JK: (Wondering if he has become a gamer since I left home…wouldn’t be at all surprised)

KS: I was being a bit mean there, but it’s in keeping with a game console price. We’ve established I like a watch to tell me the time. I’ve seen some nice looking watches for 25-30 quid and I’m content with that and getting my money’s worth.

rsz_martelmovements

A page of Martel Watch movements from my Dad’s copy of ‘Catalogue Officiel des Pieces de Rhabillage pour Montres Suisses’.

 

JK: There’s plenty of watches that are not so smart that are way more expensive than the Apple watch. Looking at the brands you mentioned earlier … (pauses – Googling) … *gasps* Wow.

A watch from Vacheron Constantin, a nice one with a plain face, the sort of thing you’d like is £25k!

KS: It wouldn’t be worth it me.

JK: Similarly from Patek Philippe £30k There are cheaper ones, but I think ‘cheaper’ is relative here.

So, do you think a smart watch might have a heavier psychological weight? It would have messages and apps and all sorts of nagging things.

KS: Yeah, people of all demographics and age groups have smart phones and I can’t imagine why they want to tie smart phone to your wrist. People can’t stand at a bus stop without using their phone, they always need to call someone or use the apps. No one looks around.

…if it’s going to be a computer – it wouldn’t offend me if it looked like a mini computer rather than a traditional watch. Form following function.

JK: Apple has designed a pretty traditional-looking strap and face as an option. Do you think that was a smart move?

KS: To use traditional materials. Well you’ve got a wooden watch.

JK: Uhuh.

KS: I think it’s got to look good as well as being useful.

JK: Do you think that watches are a form of jewellery that men can use to express themselves. Women seem to have more options traditionally.

KS: Oh yeah – some guys have six or seven watches or more. They like the look of them. The best you can do on an expensive computer watch is put another illustration on the screen.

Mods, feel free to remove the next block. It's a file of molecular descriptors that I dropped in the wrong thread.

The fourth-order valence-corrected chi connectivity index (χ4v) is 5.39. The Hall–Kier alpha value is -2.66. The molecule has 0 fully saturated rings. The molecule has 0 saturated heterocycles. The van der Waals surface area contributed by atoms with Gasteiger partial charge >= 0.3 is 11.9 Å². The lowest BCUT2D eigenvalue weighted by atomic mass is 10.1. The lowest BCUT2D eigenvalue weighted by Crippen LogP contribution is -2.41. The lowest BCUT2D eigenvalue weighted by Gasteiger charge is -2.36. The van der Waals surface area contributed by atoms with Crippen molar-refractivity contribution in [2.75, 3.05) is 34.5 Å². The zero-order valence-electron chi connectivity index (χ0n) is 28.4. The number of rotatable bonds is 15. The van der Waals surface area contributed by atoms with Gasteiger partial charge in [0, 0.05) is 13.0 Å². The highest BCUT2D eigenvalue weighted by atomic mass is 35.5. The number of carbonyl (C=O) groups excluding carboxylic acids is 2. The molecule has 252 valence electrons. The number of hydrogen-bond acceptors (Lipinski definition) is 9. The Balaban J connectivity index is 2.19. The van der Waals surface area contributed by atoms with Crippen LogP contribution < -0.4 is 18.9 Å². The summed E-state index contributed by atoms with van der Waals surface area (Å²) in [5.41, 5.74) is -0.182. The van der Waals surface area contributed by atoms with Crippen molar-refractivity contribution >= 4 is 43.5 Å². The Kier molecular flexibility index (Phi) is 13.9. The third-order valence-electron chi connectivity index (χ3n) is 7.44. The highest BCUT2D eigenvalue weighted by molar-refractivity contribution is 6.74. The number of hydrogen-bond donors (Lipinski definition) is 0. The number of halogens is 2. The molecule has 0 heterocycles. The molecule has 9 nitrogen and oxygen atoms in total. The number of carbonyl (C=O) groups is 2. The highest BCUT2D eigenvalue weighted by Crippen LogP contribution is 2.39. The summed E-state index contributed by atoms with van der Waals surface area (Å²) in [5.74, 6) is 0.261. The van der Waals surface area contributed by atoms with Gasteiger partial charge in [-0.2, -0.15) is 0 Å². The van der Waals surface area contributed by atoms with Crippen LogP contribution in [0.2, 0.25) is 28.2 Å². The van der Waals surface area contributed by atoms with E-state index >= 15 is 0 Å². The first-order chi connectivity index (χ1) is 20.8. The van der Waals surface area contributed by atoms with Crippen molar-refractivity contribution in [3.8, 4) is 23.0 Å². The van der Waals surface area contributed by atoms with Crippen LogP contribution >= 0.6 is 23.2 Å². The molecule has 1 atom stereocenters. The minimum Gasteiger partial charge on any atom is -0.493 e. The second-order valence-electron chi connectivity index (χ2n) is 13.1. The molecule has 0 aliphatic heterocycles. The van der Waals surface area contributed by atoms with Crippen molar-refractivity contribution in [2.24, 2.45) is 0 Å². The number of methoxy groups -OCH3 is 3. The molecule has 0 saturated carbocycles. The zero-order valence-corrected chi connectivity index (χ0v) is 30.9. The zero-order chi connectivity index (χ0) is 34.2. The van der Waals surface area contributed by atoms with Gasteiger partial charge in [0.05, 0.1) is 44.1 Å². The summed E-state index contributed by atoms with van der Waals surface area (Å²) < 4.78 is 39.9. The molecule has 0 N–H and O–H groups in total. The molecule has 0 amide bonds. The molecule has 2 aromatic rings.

JK: If you think of it as a computer on your wrist, does it have to look like a watch anymore? Can it be turquoise plastic like some of the other offerings from Pebble or Google?

KS: I’ve not really given it thought, but if it’s going to be a computer – it wouldn’t offend me if it looked like a mini computer rather than a traditional watch. Form following function.

JK: You’d need an iPhone if you had an Apple watch.

KS: Wryly Well great…

JK: Not an Apple fan?

KS: I’m on the fence. They’ve been really innovative. But I don’t have any apple products

JK: yeah you do – I got you an ipod.

KS: Oh yeah, I forgot about that. I don’t like battling with iTunes. It makes angry. It’s not helpful technology to me. But I know there’s millions of people who like it.

KS: Hang on a minute, the battery is running out on my laptop…

JK: OK

(He returns)

JK: Batteries man…

KS: Yes exactly.

JK: What about an Android watch?

KS: No difference if it was Android. I am not brand aware. It’s not Apple, it’s the type of product.

JK: So if I was off out to buy a watch tomorrow, what would your advice be?

KS: Get a watch that pleases you to wear. To many people your light-up Timex would not be their first choice, but it’s a good watch. (Referencing the watch I have worn pretty much every day for ten years)

JK: You have to say that I have chosen a good watch, I’m your daughter,,,,

KS: No-no, at one point Timex was struggling – they didn’t make great watches, it was low end, but they got their act together and the Indiglo is one of the best.

JK: Which of your watches is your favourite?

KS: I don’t have one by name. I have a couple of Seikos because I worked there.

JK: How old are they?

KS: How old are you?

JK: Point taken…

KS: I wouldn’t buy one today because it had a fashionable name but I would want something that looks nice to me.

JK: Do you think smart watches change the cultural legacy of what a watch means as a gift or an object?

KS: Yes. Grandfather’s pocket watch handed down to his son it was valued because it was great grandfather’s watch, it was the thing to have. When people used to retire – you get a watch or a clock. They have sentimental value.

JK: To represent the passing of time from one person to another?

KS: Yeah. But that changes when it’s a computer. It’s usually to do with someone in the lost generation who left their watch to you. That’s not going to work with a smart watch. Old watches work for amazing amounts of time. A smart watch won’t last like that.

JK: So are you going to buy me an apple watch?

KS: No.

Laughing


(Thanks Dad!  xx)

3 Responses to “Time Pieces and the Apple Watch – According to my Dad”

  1. Linda Duffin

    Did I mention already that I like your dad? You two make me laugh. And I love the family nerdiness, sorry, the family spirit of enquiry and adventure. I’m off to google your Timex now. 🙂

    Reply